Will the Green Climate Fund pledges create a momentum for ongoing climate negotiations?

Published on Thursday, 04 December 2014

Published by Preety Bhandari on Thursday, 04 December 2014

The recent formal pledging session for the Green Climate Fund (GCF)—more than $9 billion in just 5 months—is by far the most successful resource mobilization ever seen for a multilateral climate fund. The US has pledged $3 billion, followed by Japan ($1.5 billion), UK ($1.13 billion), and Germany and France (with $1 billion each). Four developing countries—Indonesia, Mexico, Mongolia, and Panama—have made pledges, breaking the traditional donor boundaries. 
These developments should help spur climate negotiators now meeting in Lima, Peru, until December 12 for the 20th session of the Climate Conference of the Parties to the United Nations Framework Convention on Climate Change (UNFCC, COP 20). 
With the expectation of a new climate agreement to be signed in a year’s time at COP 21 in Paris, climate negotiations over the last couple of years have not shown any great urgency nor made any major breakthroughs. 
A recent glimmer of hope was seen at the UN Secretary General’s summit in September 2014 where some countries committed to mitigation actions. The Summit engaged at least 100 heads of state and over 800 leaders, focusing on actions that will reduce greenhouse gas (GHG) emissions and strengthen resilience, specifically in the areas of agriculture, energy, transport, forests, cities, and financing. The public and private sectors made bold commitments on cutting emissions and mobilized more than $200 billion in financing.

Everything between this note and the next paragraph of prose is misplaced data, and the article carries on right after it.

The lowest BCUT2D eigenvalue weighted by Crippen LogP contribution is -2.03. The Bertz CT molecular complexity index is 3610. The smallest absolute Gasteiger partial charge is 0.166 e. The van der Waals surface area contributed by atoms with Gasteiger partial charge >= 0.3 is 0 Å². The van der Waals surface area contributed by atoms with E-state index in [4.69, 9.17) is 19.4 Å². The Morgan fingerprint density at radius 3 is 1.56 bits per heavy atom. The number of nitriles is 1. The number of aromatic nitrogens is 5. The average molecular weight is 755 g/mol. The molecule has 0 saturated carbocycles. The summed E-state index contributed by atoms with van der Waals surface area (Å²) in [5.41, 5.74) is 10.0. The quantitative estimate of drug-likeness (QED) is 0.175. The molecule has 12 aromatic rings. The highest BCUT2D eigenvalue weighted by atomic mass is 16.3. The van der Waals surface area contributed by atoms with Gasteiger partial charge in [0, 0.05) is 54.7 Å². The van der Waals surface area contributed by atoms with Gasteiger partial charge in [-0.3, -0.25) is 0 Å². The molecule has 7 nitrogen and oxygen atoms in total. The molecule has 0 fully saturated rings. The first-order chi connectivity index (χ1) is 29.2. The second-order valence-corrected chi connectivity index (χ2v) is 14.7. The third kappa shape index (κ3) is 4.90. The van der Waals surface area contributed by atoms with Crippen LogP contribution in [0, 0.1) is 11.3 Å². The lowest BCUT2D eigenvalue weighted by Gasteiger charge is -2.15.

In the last couple of months, the announcements of the US-People’s Republic of China (PRC) pact on climate change and the India-US agreement on climate change and energy have also added to the momentum for a climate deal. 
The US aims to reduce GHG emissions by 26-28% below 2005 levels by 2025. The PRC has announced targets to peak its CO2 emissions by 2030—with the intention to peak sooner, and to increase the PRC’s non-fossil fuel share of energy to around 20% by 2030. These pledges are an important boost to the international climate agenda as they publicly and jointly commit two of the biggest GHG emitters covering almost half of all global emissions. 
India, another big emitter, has forged a partnership with the US to expand bilateral cooperation on climate change (finance, cities, grid and off-grid renewables, hydrofluorocarbons, resilience, and Reducing Emissions from Deforestation and forest Degradation [REDD]). The two countries also established a Climate Change Working Group to discuss strategies on how to achieve an ambitious multilateral global agreement at COP 21. The European Union has also pledged to cut GHG emissions by 40% by 2020 on 1990 levels, sending another strong signal ahead of COP 21.
Two crucial elements for the proposed climate agreement will be how countries commit to mitigation and developing countries finance mitigation and adaptation actions. Until now the confidence levels on financing were low and developing countries did not see enough reason to be at the negotiating table. 
The GCF pledges have reached an encouraging level in a short space of time, but other climate funds have also done well—although over much longer time scales. For example, the Climate Investments Funds (CIFs) have contributions amounting to $8 billion since 2008; meanwhile the Global Environment Facility Trust Fund, already on its sixth cycle, has accumulated more than $6 billion since 1991 to invest in climate related projects. The UNFCCC related funds, Special Climate Change Fund, LDC Fund, and the Adaptation Fund, have grown over time to reach a size of $347 million, $915 million, and $226 million, respectively.
The funding pledged for GCF is clearly on a different level and is indicative of the scaling up of multilateral climate financing for climate action. However, whether this $9 billion pledge is sufficient to build the necessary positive drive in Lima remains to be seen.